For attackers, finding and exploiting an unknown vulnerability is hard. There are endless potential attack variants, which need to be invoked quickly while avoiding detection. Determining if an attack succeeded isn’t always easy either, implying a submitted payload might have successfully gone through while the attacker remains none the wiser.
Once a vulnerability is disclosed, exploiting it becomes far easier. The attacker has the full detail of the vulnerability and how it can be invoked, and only needs to identify the running software (a process called fingerprinting) and get the malicious payload to it. This process is made even easier through automated exploit tools, which enumerate known vulnerabilities and their exploits. This automation also lowers the barrier to entry, allowing less sophisticated attackers to attempt penetration.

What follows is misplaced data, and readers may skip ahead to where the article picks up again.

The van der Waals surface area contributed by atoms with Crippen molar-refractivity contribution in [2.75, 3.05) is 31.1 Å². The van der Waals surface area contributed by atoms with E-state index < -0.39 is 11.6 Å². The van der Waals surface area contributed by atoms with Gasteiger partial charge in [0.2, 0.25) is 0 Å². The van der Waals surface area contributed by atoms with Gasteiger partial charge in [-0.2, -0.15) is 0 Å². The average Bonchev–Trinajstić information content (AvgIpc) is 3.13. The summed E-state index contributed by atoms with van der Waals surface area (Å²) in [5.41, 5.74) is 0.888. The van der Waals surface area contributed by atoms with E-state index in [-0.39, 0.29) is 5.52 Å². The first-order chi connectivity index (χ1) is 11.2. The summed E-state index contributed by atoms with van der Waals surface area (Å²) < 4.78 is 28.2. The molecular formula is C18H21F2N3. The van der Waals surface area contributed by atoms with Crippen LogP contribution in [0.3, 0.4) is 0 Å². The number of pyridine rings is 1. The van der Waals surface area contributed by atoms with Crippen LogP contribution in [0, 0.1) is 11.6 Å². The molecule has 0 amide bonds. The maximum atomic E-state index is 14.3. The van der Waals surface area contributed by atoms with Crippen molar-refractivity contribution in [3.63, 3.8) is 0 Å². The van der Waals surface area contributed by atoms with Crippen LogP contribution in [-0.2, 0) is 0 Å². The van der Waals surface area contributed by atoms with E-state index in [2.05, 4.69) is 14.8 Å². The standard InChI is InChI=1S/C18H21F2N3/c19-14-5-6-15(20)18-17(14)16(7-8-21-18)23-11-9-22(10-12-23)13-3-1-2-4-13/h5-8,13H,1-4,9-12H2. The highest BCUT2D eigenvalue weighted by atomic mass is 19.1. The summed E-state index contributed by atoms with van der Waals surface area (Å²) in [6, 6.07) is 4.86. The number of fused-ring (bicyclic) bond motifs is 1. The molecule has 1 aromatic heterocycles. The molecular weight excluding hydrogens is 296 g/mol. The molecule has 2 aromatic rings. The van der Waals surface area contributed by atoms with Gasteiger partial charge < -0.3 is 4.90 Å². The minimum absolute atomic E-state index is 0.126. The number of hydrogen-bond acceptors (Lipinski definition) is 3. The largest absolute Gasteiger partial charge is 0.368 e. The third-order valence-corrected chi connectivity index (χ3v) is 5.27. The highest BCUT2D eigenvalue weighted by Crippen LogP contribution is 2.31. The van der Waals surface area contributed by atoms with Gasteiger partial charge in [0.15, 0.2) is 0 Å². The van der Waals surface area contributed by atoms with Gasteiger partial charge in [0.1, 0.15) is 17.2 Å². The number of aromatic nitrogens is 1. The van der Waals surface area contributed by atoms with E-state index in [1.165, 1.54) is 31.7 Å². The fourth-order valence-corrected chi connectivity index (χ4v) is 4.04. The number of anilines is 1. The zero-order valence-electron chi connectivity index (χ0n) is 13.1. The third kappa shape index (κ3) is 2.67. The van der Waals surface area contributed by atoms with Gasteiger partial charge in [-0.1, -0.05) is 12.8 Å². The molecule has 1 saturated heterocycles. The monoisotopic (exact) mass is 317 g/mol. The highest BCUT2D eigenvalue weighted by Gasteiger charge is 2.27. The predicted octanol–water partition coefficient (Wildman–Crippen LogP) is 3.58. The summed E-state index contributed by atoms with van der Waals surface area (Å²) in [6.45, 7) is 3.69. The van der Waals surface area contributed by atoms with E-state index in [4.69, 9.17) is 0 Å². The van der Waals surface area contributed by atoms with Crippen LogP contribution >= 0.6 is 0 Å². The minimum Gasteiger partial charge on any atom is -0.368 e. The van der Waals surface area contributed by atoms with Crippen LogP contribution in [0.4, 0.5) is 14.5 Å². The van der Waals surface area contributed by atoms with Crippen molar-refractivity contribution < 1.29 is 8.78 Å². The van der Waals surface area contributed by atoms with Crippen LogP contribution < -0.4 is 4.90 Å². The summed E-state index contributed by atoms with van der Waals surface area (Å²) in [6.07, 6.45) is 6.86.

Known vulnerabilities are largely considered to be the primary cause for successful exploits in the wild. To quote two sample sources, Verizon stated “Most attacks exploit known vulnerabilities that have never been patched despite patches being available for months, or even years”, and Symantec predicts that “Through 2020, 99% of vulnerabilities exploited will continue to be ones known by security and IT professionals for at least one year”. On the application side, analyst firms such as Gartner and RedMonk have repeatedly stated the critical importance of dealing with known vulnerabilities in your open source libraries.